What are your favourite tools to help you to get the job done?
Ian Lowe: Excel! I do so much of my work in Excel. Whether its budgets, data exports from Salesforce or our analytics tools, or keeping everyone connected in a calendar, Excel so often ends up being the scratch space where all this happens. You need to be able to zoom in and out on every one of these elements, in my opinion. From a marketing perspective you’ve got to be comfortable with the numbers, digging in and understanding what’s actually happening to have meaningful conversations and bring credibility to figures when you talk to stakeholders, the CEO or the board.
How did you end up at Crownpeak, and where might you go from here?
Ian Lowe: I’ve always worked in marketing and technology, starting as a developer, then IT, after that I moved in to marketing operations, then digital marketing and now the full marketing stack. That evolution of a technical background and a marketing background works because, even when my role was technical, I was working in the service of marketing, and that really positioned me to transition to the marketing technology space.
When I started talking to Crownpeak I really liked their mission and vision. The technical credibility of our differentiated architecture really got me excited, not only for personal career growth but also to bring new market strategies about speed and agility to our audience.
An interesting time is developing for market leaders, and speaking generally in terms of where we go from here, we’re starting to see more examples of CMOs moving up to President and CEO roles. At the same time, we’re hearing that some of the biggest organizations are replacing CMOs with roles like President of Brands or VP of Growth. What’s happening is that marketing has moved from a brand-and-art function to an in-depth technological, data-driven organization. The next step for industry leaders is to take on P&L responsibility and broaden the scope of what marketing means.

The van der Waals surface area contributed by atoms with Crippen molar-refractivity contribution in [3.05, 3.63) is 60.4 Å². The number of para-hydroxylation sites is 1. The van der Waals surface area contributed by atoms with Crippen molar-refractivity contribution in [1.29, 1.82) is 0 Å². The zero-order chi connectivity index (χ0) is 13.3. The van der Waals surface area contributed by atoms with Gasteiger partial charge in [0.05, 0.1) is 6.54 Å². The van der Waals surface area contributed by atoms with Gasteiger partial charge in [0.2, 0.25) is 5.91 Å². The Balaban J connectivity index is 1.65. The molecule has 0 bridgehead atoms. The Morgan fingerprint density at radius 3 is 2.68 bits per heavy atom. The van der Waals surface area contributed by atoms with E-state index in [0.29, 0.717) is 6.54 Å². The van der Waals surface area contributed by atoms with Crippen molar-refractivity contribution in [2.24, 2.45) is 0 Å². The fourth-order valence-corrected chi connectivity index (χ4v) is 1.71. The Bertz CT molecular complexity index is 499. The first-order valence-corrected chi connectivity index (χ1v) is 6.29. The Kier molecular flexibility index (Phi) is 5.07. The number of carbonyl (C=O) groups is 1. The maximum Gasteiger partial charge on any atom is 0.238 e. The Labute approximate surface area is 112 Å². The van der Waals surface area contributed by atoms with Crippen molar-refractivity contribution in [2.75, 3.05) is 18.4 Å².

Which digital experiences have impressed you lately?
Ian Lowe: I really like what Sephora has done with their preference management. By allowing their customers to be able to express whatever detail they want – their skin tone, their preferred colours, things they’ve bought in the past – they’re able to develop a real perspective on what works for that customer. Through this targeted customer experience you get profile or preference management that’s completely in the customer’s control and they’re happy to engage with Sephora because they get such great value out of that relationship.
Do you have any advice for marketers optimising the customer journey?
Ian Lowe: The key to effectively managing customer journeys is to be focused and work on a handful of key personas that capture the most valuable or largest share of your customers. I’ve seen lots of organisations with 10 or 15 or 20 different buyer personas, yet they struggle to personalise or optimise the journey. With so many personas, the complexity often overwhelms their capacity.
Take a look at the journeys and don’t try to optimise the whole thing at once. Use the data to identify the key transition or drop-off points where optimisation and personalisation can really drive results.
If you’re so early in the process that you don’t have analytics on the critical transition points, interview some of your customers and get into their headspace so you can understand why they’re engaging and not engaging at different points in your funnel. Pick from one or two points where you can have an impact on the journey and create great experiences there.
As you develop great experiences at key points, the value you generate against your measurements – greater conversions, higher retention, longer engagement – will fuel the next round of investments and improvements.
I’m not saying don’t think about our customer experience holistically – you totally should. But too often organisations try to boil the ocean and struggle to get to value in a reasonable period of time.
The age of agility is on us. As marketers we need to move more quickly than ever before, establish value and ROI, so we can earn trust and credibility for the next round of investments.